<b>Doyle, The Estate of Oleg Cassini:</b> [CASSINI-KENNEDY FASHIONS] Important archives related to the development of fashions for Mrs. Kennedy… $4,000 to $6,000
    <b>Doyle, The Estate of Oleg Cassini:</b> [CASSINI-KENNEDY FASHIONS] Detailed ledger of the Kennedy White House years… $500 to $800
    <b>Doyle, The Estate of Oleg Cassini:</b> KELLY, GRACE. Four autograph letters to Oleg Cassini. $5,000 to $8,000
    <b>Doyle, The Estate of Oleg Cassini. June 27</b>
    <b>Doyle, The Estate of Oleg Cassini:</b> CASSINI, OLEG. Group of Kennedy-era original fashion sketches. $1,000 to $1,500
    <b>Doyle, The Estate of Oleg Cassini:</b> KENNEDY ONASSIS, JACQUELINE. Autograph letter signed to Oleg Cassini. $800 to $1,200
    <b>Doyle, The Estate of Oleg Cassini:</b> CASSINI, OLEG. Fashion sketch titled “Mrs. Kennedy-Palais de Versailles-State Dinner.” $800 to $1,200
    Doyle, The Estate of Oleg Cassini: [CASSINI, OLEG - KENNEDY, JACQUELINE.] Group of approximately 130 original fashion designs… $800 to $1,200

Rare Book Monthly

Articles - May - 2014 Issue

Did Someone Find Shakespeare’s Personal Dictionary on eBay?

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Leaf at end of book is filled with annotations.

It would certainly be the literary find of the century if true. It would also be the greatest piece of advertising imaginable for eBay. A pair of New York booksellers see a 16th century annotated English dictionary for sale on eBay. Thoughts of whose copy it might have been race through their minds. The handwriting is described only as “contemporary” annotations. The writer is unknown. They decide to roll the dice, placing the winning bid, reportedly $4,300. Thus begins a six-year journey to discover the annotator, or perhaps more accurately, to confirm their wildest hopes and dreams. Their conclusion could indeed be described as “self-serving.” Then again, self-serving does not necessarily mean inaccurate. They may well have been trying to prove what they wanted to believe, rather than conducting an objective analysis. Under the circumstances, how could they not? Still, that does not make their conclusion wrong. That conclusion was, of course, that this dictionary was William Shakespeare’s personal annotated copy.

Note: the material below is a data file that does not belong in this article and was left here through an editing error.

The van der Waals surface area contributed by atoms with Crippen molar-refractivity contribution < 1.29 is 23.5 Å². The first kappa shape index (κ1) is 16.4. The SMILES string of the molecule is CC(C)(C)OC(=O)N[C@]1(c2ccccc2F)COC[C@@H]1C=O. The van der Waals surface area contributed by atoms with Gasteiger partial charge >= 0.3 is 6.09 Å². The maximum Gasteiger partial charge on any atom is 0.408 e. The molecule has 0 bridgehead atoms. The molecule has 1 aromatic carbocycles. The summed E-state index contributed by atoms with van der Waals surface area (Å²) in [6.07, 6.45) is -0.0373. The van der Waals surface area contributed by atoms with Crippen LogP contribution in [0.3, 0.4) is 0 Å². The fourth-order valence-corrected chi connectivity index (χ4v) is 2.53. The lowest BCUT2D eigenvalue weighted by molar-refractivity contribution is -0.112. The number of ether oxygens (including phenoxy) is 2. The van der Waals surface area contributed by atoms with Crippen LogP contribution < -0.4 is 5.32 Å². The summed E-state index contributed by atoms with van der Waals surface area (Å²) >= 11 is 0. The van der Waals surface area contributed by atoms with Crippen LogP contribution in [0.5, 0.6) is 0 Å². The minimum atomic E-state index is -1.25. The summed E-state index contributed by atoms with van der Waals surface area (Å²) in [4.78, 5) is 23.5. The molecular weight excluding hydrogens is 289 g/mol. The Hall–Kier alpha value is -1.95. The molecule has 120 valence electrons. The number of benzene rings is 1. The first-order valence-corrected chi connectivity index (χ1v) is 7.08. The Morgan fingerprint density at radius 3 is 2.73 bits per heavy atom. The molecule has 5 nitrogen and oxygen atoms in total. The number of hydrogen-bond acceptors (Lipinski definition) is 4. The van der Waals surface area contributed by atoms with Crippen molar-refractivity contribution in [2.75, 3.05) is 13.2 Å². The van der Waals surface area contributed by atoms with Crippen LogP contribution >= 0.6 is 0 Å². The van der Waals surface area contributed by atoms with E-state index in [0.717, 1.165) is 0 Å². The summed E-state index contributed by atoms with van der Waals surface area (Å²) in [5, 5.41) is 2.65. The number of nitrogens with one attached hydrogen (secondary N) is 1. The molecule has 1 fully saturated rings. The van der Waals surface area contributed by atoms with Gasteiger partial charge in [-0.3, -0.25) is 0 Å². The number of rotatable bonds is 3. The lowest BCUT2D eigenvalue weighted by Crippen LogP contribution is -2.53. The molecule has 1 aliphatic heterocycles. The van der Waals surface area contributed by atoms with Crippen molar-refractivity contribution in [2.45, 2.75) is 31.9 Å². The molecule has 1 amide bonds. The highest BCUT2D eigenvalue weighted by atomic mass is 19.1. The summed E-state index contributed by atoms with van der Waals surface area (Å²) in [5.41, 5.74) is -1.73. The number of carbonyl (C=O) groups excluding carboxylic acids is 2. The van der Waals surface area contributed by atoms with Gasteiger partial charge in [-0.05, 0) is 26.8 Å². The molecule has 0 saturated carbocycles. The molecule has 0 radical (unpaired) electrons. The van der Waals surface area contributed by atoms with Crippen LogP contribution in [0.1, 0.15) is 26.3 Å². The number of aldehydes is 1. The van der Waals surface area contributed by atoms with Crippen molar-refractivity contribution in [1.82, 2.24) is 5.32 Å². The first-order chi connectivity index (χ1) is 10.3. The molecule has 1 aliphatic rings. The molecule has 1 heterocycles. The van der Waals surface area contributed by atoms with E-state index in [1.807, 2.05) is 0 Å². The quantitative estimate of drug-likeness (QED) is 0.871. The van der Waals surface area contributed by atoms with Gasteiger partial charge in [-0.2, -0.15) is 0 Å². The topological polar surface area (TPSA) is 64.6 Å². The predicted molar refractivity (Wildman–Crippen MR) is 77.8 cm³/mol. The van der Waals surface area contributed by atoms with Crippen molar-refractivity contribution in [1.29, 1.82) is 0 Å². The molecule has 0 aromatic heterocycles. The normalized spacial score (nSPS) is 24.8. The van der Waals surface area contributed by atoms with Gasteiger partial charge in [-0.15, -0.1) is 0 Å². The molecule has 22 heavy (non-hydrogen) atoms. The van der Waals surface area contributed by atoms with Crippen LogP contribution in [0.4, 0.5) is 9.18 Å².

The book is question is John Baret’s Alvearie or Quadruple Dictionarie, published in London in 1580. Printed in four languages (hence quadruple), the timing is right for Shakespeare to have owned a copy. It is known that Shakespeare used various historical books to research his plays. It is certainly not a big step to imagine he used a dictionary. However, there is no record that he did, or this one in particular. That is mere conjecture, though logical enough.